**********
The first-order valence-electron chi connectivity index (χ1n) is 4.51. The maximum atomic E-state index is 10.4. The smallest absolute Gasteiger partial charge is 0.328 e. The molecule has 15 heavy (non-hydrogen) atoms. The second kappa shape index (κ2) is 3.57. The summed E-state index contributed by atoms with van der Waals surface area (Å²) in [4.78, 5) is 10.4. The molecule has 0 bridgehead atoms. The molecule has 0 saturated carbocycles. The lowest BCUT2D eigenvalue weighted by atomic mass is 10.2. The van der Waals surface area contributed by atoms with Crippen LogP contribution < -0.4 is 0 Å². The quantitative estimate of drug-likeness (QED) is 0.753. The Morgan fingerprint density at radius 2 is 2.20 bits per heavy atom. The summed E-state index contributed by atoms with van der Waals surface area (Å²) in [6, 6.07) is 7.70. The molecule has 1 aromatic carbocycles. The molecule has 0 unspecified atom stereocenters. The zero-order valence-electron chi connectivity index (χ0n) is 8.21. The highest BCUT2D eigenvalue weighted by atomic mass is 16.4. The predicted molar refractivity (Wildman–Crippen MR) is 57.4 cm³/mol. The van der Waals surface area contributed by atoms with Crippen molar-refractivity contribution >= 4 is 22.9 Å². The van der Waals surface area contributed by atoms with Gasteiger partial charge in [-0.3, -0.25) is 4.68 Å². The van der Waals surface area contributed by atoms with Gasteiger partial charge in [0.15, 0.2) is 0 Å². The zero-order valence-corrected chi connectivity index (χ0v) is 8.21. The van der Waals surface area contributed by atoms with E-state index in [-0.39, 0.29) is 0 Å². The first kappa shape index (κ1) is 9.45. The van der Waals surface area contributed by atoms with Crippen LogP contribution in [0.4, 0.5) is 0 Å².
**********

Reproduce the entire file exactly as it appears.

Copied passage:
The first-order valence-electron chi connectivity index (χ1n) is 4.51. The maximum atomic E-state index is 10.4. The smallest absolute Gasteiger partial charge is 0.328 e. The molecule has 15 heavy (non-hydrogen) atoms. The second kappa shape index (κ2) is 3.57. The summed E-state index contributed by atoms with van der Waals surface area (Å²) in [4.78, 5) is 10.4. The molecule has 0 bridgehead atoms. The molecule has 0 saturated carbocycles. The lowest BCUT2D eigenvalue weighted by atomic mass is 10.2. The van der Waals surface area contributed by atoms with Crippen LogP contribution < -0.4 is 0 Å². The quantitative estimate of drug-likeness (QED) is 0.753. The Morgan fingerprint density at radius 2 is 2.20 bits per heavy atom. The summed E-state index contributed by atoms with van der Waals surface area (Å²) in [6, 6.07) is 7.70. The molecule has 1 aromatic carbocycles. The molecule has 0 unspecified atom stereocenters. The zero-order valence-electron chi connectivity index (χ0n) is 8.21. The highest BCUT2D eigenvalue weighted by atomic mass is 16.4. The predicted molar refractivity (Wildman–Crippen MR) is 57.4 cm³/mol. The van der Waals surface area contributed by atoms with Crippen molar-refractivity contribution >= 4 is 22.9 Å². The van der Waals surface area contributed by atoms with Gasteiger partial charge in [-0.3, -0.25) is 4.68 Å². The van der Waals surface area contributed by atoms with Gasteiger partial charge in [0.15, 0.2) is 0 Å². The zero-order valence-corrected chi connectivity index (χ0v) is 8.21. The van der Waals surface area contributed by atoms with E-state index in [-0.39, 0.29) is 0 Å². The first kappa shape index (κ1) is 9.45. The van der Waals surface area contributed by atoms with Crippen LogP contribution in [0.4, 0.5) is 0 Å².